Palestine Solidarity Movement

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The Palestine Solidarity Movement (PSM) is a student organization in the United States which was established in 2000 after the start of the Al-Aqsa Intifada in Israel. The organization aims to use "divestment as a tactic to non-violently influence a just resolution to the Israeli-Palestinian conflict." Aside from divestment from Israel, the group focuses on ending U.S. aid to Israel and a Right of return. PSM tactics include: education; public demonstrations and rallies; and civil disobedience or direct action.

The PSM has not taken any policy stances for adoption by the Palestinian people, and therefore refuses to denounce terrorism by Palestinians, stating that "as a solidarity movement, it is not our place to dictate the strategies or tactics adopted by the Palestinian people in their struggle for liberation."

The Anti-Defamation League has held numerous protests against PSM activities. University presidents have received criticism for hosting the conferences, and have usually had to respond to the events through websites and statements.


There have been some divisions in the PSM and there have been some other groups that have been formed. The largest of these is the New Jersey Solidarity group, which is centered at Rutgers University. They have held their own separate conferences and events.


PSM holds annual conferences at universities throughout America.

Inaugural Divestment Conference

University of California, Berkeley, California – February 16–18, 2002 The first national PSM conference was initiated by Students for Justice in Palestine, a student group from the University of California, Berkeley, in conjunction with the San Francisco chapter of the American-Arab Anti-Discrimination Committee. One of the resolutions adopted at the first PSM conference expressed an unreserved support for the Intifada: "We, the national student movement for solidarity with Palestine, declare our solidarity with the popular resistance to Israeli occupation, colonization, and apartheid."

Second Annual Divestment Conference

University of Michigan, Ann Arbor, Michigan – October 12–14, 2002 The second national PSM conference, held at the University of Michigan in Ann Arbor, attracted over 400 people, included former University of South Florida Professor Sami al-Arian. Representatives of Al-Awda sold T-shirts with the inscription "Intifada! Palestine will be free from the river to the sea." According to two protestors, participants in the conference chanted "Chrad al Yahud", which they claimed means "Death to the Jews" in Arabic.[1] (Transliteration note: "Itbah al Yahud" - slaughter the Jews - or "Khaybar ya Yahood" - Jew, remember Khaybar, are plausible.) This was denied by the Dean of the University of Michigan, who was monitoring the event for any disturbances.[2] Furthermore, "Chrad" is not a word, colloquially or formally, in Arabic.[citation needed] The conference included presentations by a number of American, Palestinian, Jewish, and Israeli academics and speakers supporting divestment from the state of Israel.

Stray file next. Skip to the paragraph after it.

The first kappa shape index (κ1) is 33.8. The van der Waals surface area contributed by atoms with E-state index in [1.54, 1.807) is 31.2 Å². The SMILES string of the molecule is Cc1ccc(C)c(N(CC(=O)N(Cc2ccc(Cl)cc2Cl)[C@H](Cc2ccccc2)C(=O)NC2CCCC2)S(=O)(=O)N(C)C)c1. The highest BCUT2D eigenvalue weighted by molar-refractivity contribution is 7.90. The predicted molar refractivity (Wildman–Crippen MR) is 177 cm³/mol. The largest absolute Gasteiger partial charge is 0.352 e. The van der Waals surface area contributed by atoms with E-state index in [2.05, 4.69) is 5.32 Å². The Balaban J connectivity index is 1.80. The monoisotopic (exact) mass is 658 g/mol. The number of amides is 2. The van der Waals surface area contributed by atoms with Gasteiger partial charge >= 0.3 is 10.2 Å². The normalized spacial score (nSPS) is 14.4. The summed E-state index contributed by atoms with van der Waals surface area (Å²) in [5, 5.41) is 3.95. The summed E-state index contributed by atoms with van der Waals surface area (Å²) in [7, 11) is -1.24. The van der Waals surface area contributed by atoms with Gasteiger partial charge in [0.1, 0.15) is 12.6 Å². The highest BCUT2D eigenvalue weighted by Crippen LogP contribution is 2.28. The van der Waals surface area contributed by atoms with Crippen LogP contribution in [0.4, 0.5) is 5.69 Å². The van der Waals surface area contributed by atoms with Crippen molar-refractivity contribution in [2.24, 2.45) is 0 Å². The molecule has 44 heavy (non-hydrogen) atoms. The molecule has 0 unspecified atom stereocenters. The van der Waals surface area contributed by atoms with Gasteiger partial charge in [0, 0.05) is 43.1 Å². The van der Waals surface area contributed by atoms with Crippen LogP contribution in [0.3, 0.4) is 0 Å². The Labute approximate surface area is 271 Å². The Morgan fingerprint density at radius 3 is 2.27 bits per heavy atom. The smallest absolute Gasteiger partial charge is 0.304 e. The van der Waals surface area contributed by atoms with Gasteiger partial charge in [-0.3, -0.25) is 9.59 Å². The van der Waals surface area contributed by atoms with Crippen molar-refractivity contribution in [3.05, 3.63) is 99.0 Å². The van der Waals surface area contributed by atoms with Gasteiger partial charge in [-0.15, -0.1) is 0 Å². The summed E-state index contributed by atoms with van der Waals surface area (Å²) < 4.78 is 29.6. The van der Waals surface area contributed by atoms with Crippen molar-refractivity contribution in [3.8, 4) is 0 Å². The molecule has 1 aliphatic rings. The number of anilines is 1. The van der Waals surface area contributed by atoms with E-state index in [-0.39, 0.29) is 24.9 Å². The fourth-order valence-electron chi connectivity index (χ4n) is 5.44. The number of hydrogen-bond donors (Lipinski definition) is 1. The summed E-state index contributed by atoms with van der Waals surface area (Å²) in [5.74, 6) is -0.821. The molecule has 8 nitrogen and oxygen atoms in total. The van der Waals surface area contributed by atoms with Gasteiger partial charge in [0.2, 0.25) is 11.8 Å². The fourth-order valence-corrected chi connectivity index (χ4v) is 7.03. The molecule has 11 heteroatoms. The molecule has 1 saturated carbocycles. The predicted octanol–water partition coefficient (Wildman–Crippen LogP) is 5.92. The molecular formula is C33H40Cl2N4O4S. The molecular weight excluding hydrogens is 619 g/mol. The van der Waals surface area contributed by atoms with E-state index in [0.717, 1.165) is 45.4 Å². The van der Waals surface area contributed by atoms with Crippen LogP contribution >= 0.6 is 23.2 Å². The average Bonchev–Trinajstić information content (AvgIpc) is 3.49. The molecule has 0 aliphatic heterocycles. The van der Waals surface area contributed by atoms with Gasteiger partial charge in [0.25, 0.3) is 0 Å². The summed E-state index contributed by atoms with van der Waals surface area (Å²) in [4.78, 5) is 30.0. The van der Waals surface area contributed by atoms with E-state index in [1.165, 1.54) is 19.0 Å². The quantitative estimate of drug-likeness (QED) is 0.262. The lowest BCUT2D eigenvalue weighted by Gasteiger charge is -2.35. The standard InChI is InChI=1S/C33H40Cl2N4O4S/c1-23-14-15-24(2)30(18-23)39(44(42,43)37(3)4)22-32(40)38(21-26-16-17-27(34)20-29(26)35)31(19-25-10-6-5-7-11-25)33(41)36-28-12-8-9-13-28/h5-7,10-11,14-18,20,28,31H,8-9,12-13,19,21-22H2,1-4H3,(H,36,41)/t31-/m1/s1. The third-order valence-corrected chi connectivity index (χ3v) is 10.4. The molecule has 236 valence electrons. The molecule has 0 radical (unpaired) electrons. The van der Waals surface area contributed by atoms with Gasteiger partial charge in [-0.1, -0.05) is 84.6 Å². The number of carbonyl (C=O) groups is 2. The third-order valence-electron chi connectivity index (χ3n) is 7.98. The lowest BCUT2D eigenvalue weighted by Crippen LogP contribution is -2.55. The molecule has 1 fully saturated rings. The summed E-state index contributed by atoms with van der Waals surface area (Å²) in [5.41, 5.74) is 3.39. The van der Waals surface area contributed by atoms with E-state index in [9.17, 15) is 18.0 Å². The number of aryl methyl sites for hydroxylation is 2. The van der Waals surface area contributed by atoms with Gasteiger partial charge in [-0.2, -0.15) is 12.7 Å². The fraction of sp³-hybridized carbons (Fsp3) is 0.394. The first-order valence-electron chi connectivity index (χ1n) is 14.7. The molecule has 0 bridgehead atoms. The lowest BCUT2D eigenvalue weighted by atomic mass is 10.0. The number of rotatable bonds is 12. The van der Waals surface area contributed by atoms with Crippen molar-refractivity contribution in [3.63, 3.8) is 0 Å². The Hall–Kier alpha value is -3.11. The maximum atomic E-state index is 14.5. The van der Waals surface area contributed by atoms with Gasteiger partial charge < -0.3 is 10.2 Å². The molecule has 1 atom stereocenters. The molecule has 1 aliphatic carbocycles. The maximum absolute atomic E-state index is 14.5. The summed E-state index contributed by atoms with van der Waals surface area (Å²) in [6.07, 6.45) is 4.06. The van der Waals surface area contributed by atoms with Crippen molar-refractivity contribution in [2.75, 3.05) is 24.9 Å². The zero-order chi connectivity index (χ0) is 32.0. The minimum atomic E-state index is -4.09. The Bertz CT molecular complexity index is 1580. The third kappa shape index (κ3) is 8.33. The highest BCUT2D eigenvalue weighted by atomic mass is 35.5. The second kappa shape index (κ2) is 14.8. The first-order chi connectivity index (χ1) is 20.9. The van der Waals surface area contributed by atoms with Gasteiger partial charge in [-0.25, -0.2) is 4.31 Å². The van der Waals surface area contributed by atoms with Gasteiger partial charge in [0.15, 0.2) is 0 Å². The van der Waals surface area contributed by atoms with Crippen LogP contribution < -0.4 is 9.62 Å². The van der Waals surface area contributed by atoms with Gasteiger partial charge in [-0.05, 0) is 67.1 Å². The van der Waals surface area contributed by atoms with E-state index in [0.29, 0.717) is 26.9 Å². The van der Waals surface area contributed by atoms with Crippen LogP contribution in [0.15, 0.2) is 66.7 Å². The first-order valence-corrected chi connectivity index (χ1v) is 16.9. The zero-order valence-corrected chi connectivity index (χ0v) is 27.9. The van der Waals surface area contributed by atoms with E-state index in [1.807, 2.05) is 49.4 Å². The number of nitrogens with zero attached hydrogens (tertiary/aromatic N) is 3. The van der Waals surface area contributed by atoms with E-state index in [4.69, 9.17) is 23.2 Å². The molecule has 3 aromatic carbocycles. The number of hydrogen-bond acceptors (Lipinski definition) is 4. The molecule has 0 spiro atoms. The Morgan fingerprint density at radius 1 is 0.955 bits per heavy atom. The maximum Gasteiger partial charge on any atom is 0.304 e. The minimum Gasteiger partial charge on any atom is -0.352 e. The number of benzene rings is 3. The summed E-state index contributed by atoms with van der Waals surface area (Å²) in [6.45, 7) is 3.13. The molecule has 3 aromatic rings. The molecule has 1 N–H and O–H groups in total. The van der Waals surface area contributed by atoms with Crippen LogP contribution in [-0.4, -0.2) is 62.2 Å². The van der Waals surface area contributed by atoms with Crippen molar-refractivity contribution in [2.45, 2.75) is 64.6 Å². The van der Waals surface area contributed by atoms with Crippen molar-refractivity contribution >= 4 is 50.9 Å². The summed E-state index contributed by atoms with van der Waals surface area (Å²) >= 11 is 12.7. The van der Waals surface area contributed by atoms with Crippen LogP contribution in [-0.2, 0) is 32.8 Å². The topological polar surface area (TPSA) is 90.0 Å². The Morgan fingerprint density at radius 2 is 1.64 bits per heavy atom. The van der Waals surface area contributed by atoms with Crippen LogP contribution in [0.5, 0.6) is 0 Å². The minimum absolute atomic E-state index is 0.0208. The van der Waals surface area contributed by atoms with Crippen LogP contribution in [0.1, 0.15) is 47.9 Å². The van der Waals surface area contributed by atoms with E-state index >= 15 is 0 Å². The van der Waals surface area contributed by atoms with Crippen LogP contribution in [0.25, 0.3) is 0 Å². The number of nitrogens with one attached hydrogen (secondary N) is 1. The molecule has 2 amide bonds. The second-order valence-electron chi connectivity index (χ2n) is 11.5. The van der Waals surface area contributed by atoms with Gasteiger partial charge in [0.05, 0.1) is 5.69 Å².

Third Annual Divestment Conference

The conference, originally announced for Rutgers University, was actually held in a nearby motel after failing to get permission to use a university facility.[3][4][5] October 10–12, 2003 [1]

Ohio State University, Columbus, Ohio, – November 7–9, 2003 The OSU conference was hosted by the local Committee for Justice in Palestine and attracted over 200 people. Attendees reaffirmed their commitment to the movement's guiding principles. Resolutions adopted during the conference included a commitment to the divestment campaign and an affirmation of the movement's claim that "Zionism is racism." Conference attendees also reaffirmed the movement's goals: the right of return for Palestinians, a "full decolonization of all Palestinian land" and an end of the Israeli occupation.

Fourth Annual Divestment Conference

Duke University, Oct. 15–17, 2004 [2]

Fifth Annual Divestment Conference

Georgetown University, Washington, D.C. – February 17–19 [3]


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  2. ^ Letters to the Editor – Opinion
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